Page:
To model coral bleaching upon stress, the authors treated algae-larvae symbionts with DCMU (3-(3,4-dichlorophyli)-1,1-dimethylurea), which has been proposed to stress corals. Under this treatment, 5/33 trapped larvae ‘swam’ upstream of flow or through the trap aperture, suggesting that stress may introduce changes in motility and physiology. In addition, they captured an algal expulsion event from a live Aiptasia larva (Video S6). As algal expulsion is thought to be involved in coral bleaching, the use of ‘Traptasia’ to study Aiptasia larvae under different stress conditions could reveal biological mechanisms involved in coral bleaching, potentially shedding light on the damage accumulating in our coral reefs.

Video S6 from the preprint: Algal expulsion event from live Aiptasia larva. Video reproduced under a CC-BY-NC-ND 4.0 International License.


What I like about this work

As a biologist working in the field of microfluidics, I am a great fan of simple microfluidic devices that can be used by biologists to complement the study of otherwise complex biological problems. ‘Traptasia’ falls neatly into this category – a single layer microfluidic device is used to trap and image large, deformable and motile organisms, without the need for excessively complex equipment. As individual algae can be imaged with transmitted light, this technology can be made accessible to many locations, including schools and field research stations.

I see so much potential in this new technology – combining it with genomics and transcriptomics (as mentioned by the authors) could add dimensionality to the data obtained. It could be also adapted for use with other marine creatures and motile organisms, and I am keen to see how others will adapt this technology to investigate other biological problems.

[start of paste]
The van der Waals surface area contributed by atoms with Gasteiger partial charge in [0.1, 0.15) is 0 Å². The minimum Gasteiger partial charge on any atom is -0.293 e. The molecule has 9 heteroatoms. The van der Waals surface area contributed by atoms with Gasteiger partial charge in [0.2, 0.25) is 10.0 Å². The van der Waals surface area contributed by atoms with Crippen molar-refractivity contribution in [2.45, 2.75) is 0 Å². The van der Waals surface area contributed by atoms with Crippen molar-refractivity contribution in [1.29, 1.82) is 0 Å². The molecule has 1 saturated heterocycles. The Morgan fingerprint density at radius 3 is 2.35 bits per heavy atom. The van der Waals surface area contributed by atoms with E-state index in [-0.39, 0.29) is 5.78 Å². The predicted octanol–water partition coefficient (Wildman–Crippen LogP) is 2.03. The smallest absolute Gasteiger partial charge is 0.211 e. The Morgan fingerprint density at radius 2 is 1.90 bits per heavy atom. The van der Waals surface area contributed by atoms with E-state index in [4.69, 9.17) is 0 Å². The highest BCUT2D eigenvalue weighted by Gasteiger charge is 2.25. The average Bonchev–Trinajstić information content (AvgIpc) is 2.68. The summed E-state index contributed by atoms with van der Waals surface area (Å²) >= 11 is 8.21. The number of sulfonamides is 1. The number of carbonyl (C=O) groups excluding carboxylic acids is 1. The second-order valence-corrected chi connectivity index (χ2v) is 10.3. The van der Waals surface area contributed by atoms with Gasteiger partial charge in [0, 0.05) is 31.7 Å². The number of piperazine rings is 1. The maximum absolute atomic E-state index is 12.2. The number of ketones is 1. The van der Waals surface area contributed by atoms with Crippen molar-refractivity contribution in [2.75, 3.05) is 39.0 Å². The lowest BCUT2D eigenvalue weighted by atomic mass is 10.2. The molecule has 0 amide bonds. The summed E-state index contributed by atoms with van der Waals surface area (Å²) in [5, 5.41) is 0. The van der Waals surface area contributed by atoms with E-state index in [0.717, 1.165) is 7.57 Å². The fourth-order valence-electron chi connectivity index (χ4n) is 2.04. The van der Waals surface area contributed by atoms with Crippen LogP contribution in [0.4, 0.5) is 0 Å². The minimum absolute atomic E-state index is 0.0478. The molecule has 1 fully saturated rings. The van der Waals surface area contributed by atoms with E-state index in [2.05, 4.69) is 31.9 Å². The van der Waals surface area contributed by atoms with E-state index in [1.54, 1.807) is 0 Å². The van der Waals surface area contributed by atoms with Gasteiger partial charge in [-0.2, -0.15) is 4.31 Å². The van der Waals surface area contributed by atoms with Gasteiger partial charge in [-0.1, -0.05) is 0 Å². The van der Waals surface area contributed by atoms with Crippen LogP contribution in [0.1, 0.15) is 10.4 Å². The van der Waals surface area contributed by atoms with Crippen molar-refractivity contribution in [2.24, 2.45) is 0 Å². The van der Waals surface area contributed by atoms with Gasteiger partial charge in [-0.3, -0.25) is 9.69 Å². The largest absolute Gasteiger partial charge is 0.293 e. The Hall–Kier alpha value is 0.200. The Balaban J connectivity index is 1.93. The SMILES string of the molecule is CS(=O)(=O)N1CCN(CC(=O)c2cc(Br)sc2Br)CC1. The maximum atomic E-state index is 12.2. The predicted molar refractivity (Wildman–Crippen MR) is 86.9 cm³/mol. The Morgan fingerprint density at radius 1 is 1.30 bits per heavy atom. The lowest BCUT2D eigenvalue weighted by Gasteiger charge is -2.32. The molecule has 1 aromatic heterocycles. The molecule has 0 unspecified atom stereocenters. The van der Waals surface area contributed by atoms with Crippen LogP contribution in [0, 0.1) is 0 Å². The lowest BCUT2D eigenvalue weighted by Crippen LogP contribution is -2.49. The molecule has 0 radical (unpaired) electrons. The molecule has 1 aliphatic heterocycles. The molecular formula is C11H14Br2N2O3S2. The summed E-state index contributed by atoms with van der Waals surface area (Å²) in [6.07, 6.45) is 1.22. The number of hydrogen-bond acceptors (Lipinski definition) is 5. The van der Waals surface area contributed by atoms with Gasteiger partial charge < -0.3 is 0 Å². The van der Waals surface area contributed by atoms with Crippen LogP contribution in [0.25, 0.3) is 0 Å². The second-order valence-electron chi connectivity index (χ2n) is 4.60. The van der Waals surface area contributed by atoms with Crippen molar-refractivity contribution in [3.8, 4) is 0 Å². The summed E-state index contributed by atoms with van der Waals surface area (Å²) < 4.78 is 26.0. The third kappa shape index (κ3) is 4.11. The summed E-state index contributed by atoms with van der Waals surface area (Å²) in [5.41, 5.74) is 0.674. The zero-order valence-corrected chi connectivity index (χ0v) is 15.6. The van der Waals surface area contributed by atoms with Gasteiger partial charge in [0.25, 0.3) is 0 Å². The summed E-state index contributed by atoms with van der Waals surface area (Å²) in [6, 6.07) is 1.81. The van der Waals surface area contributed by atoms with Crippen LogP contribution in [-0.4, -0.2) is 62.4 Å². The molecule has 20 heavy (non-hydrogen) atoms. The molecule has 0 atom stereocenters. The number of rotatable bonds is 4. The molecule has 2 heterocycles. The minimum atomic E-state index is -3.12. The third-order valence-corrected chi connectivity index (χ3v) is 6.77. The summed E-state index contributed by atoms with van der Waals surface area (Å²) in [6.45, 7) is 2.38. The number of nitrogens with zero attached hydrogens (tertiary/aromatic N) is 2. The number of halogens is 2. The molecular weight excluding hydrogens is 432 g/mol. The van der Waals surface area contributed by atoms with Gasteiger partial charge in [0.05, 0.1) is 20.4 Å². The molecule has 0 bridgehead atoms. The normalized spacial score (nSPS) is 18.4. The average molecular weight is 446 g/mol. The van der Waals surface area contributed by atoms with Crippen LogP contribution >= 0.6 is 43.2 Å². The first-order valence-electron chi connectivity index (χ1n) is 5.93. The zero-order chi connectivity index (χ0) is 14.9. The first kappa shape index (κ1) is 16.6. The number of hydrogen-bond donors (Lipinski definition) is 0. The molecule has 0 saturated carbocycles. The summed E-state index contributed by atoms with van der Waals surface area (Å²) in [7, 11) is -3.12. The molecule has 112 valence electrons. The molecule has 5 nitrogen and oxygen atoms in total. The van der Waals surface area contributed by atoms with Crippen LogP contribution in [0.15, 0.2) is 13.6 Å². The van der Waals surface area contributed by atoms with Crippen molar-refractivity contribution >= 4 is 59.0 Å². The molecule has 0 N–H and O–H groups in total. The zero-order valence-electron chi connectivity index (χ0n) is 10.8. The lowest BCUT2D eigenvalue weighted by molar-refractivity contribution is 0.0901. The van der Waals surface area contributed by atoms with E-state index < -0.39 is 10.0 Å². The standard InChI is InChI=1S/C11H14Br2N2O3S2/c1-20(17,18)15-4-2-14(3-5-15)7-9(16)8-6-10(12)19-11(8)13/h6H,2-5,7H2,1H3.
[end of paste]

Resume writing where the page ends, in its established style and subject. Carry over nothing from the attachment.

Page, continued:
Open Questions

  • Do you see the traps working for heterogenous populations, and if not, would it be possible to design such traps?
  • Could the devices be utilised for the short-term culture and study of primary aquatic samples?


Further reading:

Microfluidic cell trapping: Dura, B., Servos, M. M., Barry, R. M., Ploegh, H. L., Dougan, S. K., & Voldman, J. (2016). Longitudinal multiparameter assay of lymphocyte interactions from onset by microfluidic cell pairing and culture. Proceedings of the National Academy of Sciences, 113(26), E3599–E3608.

Coral-on-a-chip: Shapiro, O. H., Kramarsky-Winter, E., Gavish, A. R., Stocker, R., & Vardi, A. (2016). A coral-on-a-chip microfluidic platform enabling live-imaging microscopy of reef-building corals. Nature Communications, 7, 10860.

Tags: marine biology, microfluidics